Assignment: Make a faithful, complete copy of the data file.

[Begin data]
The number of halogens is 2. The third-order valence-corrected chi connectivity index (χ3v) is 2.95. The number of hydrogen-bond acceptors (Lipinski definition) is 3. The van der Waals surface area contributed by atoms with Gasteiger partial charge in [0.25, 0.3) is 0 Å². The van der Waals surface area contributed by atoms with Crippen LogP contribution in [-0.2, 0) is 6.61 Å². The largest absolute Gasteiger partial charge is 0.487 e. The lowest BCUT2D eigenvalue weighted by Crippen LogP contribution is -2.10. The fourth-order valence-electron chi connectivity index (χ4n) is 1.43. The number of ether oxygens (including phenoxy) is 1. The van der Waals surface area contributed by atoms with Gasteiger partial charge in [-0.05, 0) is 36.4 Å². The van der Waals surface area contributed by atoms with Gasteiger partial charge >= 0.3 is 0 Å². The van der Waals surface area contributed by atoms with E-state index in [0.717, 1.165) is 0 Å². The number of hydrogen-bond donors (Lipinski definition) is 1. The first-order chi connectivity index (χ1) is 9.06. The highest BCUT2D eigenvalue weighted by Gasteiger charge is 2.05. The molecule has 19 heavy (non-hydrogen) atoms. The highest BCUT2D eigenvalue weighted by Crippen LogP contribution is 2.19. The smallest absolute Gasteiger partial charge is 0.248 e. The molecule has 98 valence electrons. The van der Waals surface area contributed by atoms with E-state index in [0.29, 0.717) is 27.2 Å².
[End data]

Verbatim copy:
The number of halogens is 2. The third-order valence-corrected chi connectivity index (χ3v) is 2.95. The number of hydrogen-bond acceptors (Lipinski definition) is 3. The van der Waals surface area contributed by atoms with Gasteiger partial charge in [0.25, 0.3) is 0 Å². The van der Waals surface area contributed by atoms with Crippen LogP contribution in [-0.2, 0) is 6.61 Å². The largest absolute Gasteiger partial charge is 0.487 e. The lowest BCUT2D eigenvalue weighted by Crippen LogP contribution is -2.10. The fourth-order valence-electron chi connectivity index (χ4n) is 1.43. The number of ether oxygens (including phenoxy) is 1. The van der Waals surface area contributed by atoms with Gasteiger partial charge in [-0.05, 0) is 36.4 Å². The van der Waals surface area contributed by atoms with Gasteiger partial charge >= 0.3 is 0 Å². The van der Waals surface area contributed by atoms with E-state index in [0.717, 1.165) is 0 Å². The number of hydrogen-bond donors (Lipinski definition) is 1. The first-order chi connectivity index (χ1) is 9.06. The highest BCUT2D eigenvalue weighted by Gasteiger charge is 2.05. The molecule has 19 heavy (non-hydrogen) atoms. The highest BCUT2D eigenvalue weighted by Crippen LogP contribution is 2.19. The smallest absolute Gasteiger partial charge is 0.248 e. The molecule has 98 valence electrons. The van der Waals surface area contributed by atoms with E-state index in [0.29, 0.717) is 27.2 Å².